In contrast, my first car was an old 1988 Mercury Sable LS and the engine would stop right in the middle of an intersection if the weather was hot or cold enough! I had so many problems with that car (which ended when the LCD that showed the speedometer using digital numbers rather than a dial started fading to the point of not being able to read it) that I saw the light and bought an old Honda Civic Sedan as that was one of the only cars I could afford at the time.

It's a GREAT car without ANY problems whatsoever. I swear by Hondas, and once I make enough to pay for one, I'll buy a Honda Accord coupe (or a Toyota Truck)...haven't decided yet.

#6 of 115 OFFLINE   RobertR

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Posted September 16 2005 - 01:26 PM

It's been common knowledge for decades that the big 3 automakers are inferior to the Japanese makers in quality. As long as we can buy what we want, we don't have to put up with it.

#7 of 115 OFFLINE   Todd Hochard

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Posted September 16 2005 - 01:34 PM

Quote:
It's a shame that the US builds some of the best military equipment in the world but can't apply that same idea to an automobile.
Correction- won't. Won't apply the same idea, not can't.

Having owned several GMs, and three Hondas/Acuras over the last 15 years, you'll be hard-pressed to get me out of Honda. I like my TL so much, I'm literally thinking of getting a 2nd one.Posted Image
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#8 of 115 OFFLINE   Kevin Alexander

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Posted September 16 2005 - 01:46 PM

Quote:
You mean the German company Daimler/Chrysler.
If I'm not mistaken, wasn't it Chrysler who bought Daimler? Even if it's the other way around, when will some of that famed German engineering finally begin to trickle it's way into their cars and trucks?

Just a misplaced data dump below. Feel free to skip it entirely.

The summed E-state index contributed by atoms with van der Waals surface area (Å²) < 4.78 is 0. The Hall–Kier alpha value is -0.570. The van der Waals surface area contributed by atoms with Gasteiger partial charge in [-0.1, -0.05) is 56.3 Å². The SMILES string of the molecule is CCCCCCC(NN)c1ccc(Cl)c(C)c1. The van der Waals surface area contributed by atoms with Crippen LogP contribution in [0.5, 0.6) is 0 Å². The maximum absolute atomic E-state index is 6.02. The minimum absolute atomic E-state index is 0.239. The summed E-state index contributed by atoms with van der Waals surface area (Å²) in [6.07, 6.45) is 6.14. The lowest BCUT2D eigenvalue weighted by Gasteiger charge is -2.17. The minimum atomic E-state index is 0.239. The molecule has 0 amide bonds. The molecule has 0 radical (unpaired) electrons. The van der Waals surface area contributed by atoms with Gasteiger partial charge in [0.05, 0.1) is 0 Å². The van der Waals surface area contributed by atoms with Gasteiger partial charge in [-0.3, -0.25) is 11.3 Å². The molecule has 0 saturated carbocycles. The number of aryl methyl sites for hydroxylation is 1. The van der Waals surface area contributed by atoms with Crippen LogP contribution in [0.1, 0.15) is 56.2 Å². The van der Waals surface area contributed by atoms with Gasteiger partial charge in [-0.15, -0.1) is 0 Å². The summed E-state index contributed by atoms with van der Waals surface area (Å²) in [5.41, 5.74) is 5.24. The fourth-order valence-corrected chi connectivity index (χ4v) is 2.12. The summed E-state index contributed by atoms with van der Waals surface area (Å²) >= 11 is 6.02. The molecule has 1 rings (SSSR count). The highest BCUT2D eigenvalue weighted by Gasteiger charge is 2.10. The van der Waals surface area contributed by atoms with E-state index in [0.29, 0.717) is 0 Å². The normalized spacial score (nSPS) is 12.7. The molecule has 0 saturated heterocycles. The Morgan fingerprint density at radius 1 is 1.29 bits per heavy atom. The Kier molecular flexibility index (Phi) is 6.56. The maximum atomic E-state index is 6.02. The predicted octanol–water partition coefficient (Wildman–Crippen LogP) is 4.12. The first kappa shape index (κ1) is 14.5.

"What does God want with a Starship?" - Captain Kirk from Star Trek V: The Final Frontier.

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#9 of 115 OFFLINE   Adam Barratt

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Posted September 16 2005 - 01:54 PM

I imagine it's a consequence of vehicle turnover. In much of the rest of the world cars are regarded as expensive long-term ownership items. The average lifespan of a car in Asia, Europe or the Middle East may be well over a decade because that's how often people are willing to buy them. Most of my American friends, on the other hand, buy a new car every 1-3 years and regard cars as disposable commodities. There's no real incentive for the manufacturers to build cars that will last for 10 or more years for these buyers.

Adam

#10 of 115 OFFLINE   Todd Hochard

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Posted September 16 2005 - 02:08 PM

Quote:
If I'm not mistaken, wasn't it Chrysler who bought Daimler?
You are mistaken.Posted Image And, now, Benz is thinking that they may have been mistaken as well. What was seen as an opportunity to improve Chrysler with Benz workmanship, has actually dragged Benz workmanship down toward Chrysler levels. Mercedes is experiencing the highest number of complaints of vehicle quality that they have ever seen.

I see the biggest problem with American carmakers, is their inability to build efficient vehicles that people actually want. They're peddling ginormous SUVs to a $3/gal market, while neglecting the other segments altogether.
I love to singa, about the moon-a, and the june-a, and the springa...
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#11 of 115 OFFLINE   Garrett Lundy

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Posted September 16 2005 - 02:25 PM

Quote:
I see the biggest problem with American carmakers, is their inability to build efficient vehicles that people actually want. They're peddling ginormous SUVs to a $3/gal market, while neglecting the other segments altogether.

That may be why American companies have the crappiest selection of 'not trucks', but it doesn't say why they are crappy. The reason they suck is because of the UAW. An organization forged by Satan himself. Its practically impossible to get canned if you're a member. You could weld the wheels onto the hub every day for 16 years and the company couldn't get rid of you.